A non-music faculty colleague came up and asked me after yesterday's performances if the piano could really recreate, for example, the sound of a cello section playing that wonderful transitional idea in the first movement of Beethoven 1. As it happens, I first got to know this symphony as a cellist - it's the first symphony I ever played - so I know exactly what he means since the cello part means a great deal to me. The answer to his question becomes very complicated, because when we're playing I can't really say where the sounds we're making end and the sounds in my head begin. (One reason mistakes don't bother me - I've got a good little internal editor.) But that's true of all listening to some degree - and, really a subject too big for a post that has already gotten way too long. The bottom line is, there's a special thrill that comes from this half-real, half-imaginary metamorphosis into an orchestra.

[You know what, this is my 300th post, so I'm just going to keep on going, even if it's too long.]

Here's an interesting aesthetic question that arises from this experience, a question I think about a lot. How important are all those little details that professional musicians spend so much time obsessing about, and that students are taught to worry so much about? Details like playing articulations exactly as intended, voicing harmonies just so, playing dynamics just as written (or implied), etc. My point is not that we shouldn't care about such matters, but that spending so much time on them probably makes us care too much about them. I say this because, speaking as a well-trained musician and a seasoned listener, I found that the absence of a well-planned point-of-view on these matters was no obstacle at all to getting the spirit of the music. Nathan and I did not discuss much of anything in our rehearsals. We just sat down and played and stopped when we crashed. Yeah, there were pedaling issues that could have been more coordinated and balances that could have been more balanced. But, if I'm honest, I just didn't really care that much about them. I think we're both naturally good musicians, and I was happy to let the chips fall where they fell.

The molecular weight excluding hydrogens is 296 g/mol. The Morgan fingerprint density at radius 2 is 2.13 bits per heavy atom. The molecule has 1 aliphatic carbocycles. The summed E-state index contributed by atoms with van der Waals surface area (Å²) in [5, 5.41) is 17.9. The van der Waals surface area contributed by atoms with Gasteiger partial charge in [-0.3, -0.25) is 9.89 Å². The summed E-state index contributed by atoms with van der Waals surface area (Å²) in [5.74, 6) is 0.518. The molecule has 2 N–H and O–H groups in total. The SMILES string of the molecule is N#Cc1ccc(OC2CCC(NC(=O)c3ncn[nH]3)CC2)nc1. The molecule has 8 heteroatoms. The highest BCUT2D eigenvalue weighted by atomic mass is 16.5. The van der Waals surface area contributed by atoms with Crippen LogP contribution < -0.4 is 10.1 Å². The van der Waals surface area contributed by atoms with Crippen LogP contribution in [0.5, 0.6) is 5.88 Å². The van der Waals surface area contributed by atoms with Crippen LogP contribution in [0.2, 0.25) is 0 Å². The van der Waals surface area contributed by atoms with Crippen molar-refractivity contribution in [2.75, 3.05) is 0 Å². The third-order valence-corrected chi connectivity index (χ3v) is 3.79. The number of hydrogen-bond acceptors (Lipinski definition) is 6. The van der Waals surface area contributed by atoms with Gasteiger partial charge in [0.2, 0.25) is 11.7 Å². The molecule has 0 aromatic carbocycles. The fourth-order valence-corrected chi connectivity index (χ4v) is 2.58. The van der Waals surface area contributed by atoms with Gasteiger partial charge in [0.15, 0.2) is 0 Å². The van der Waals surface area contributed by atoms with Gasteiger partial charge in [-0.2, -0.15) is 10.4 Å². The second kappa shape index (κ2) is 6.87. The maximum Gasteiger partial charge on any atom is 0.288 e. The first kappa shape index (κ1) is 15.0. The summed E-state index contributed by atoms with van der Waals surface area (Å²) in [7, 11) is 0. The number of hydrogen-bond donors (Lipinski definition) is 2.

Lastly, and I regret burying this at the end of the post, an important aspect of the "packaging" was that we played from computer monitors. If you're interested in the tech side, basically I set up a normal 15-inch laptop in front of me and hooked up a 15-inch LCD monitor in "extended desktop" mode for Nathan to my left. We then had Acrobat Reader set in two-page mode, maximized, so that each page fell squarely on its own screen. Of course, I used the Airturn to turn pages for both of us (Nathan handling the damper pedal), and I had pre-edited the score (originally downloaded from here) in PDF Annotator, inserting repeats of pages so that we could take the repeats and yet always be turning forward.

I wanted to use the monitors partly just for the fun of it and to give the audience a unique videogaming visual (actually, the real dream is to project the score for them - give me time), but I think it also made for a more fluid performance. The turns are basically instantaneous, which is nice when you're turning for two, and it's so nice not to have to worry about turning back for repeats. You can view the marked-up score here. (Depending on the version of Acrobat Reader you have, you may need to insert a blank page at the beginning to get the right two pages to show at the same time.) It has some red marks to help navigate the repeats, although you won't find a single interpretive mark or fingering - Nathan didn't have a chance to mark up his part, so I've got my pride. I don't wanna seem like a wimp who's using secret codes to get by.

And that's Post #300.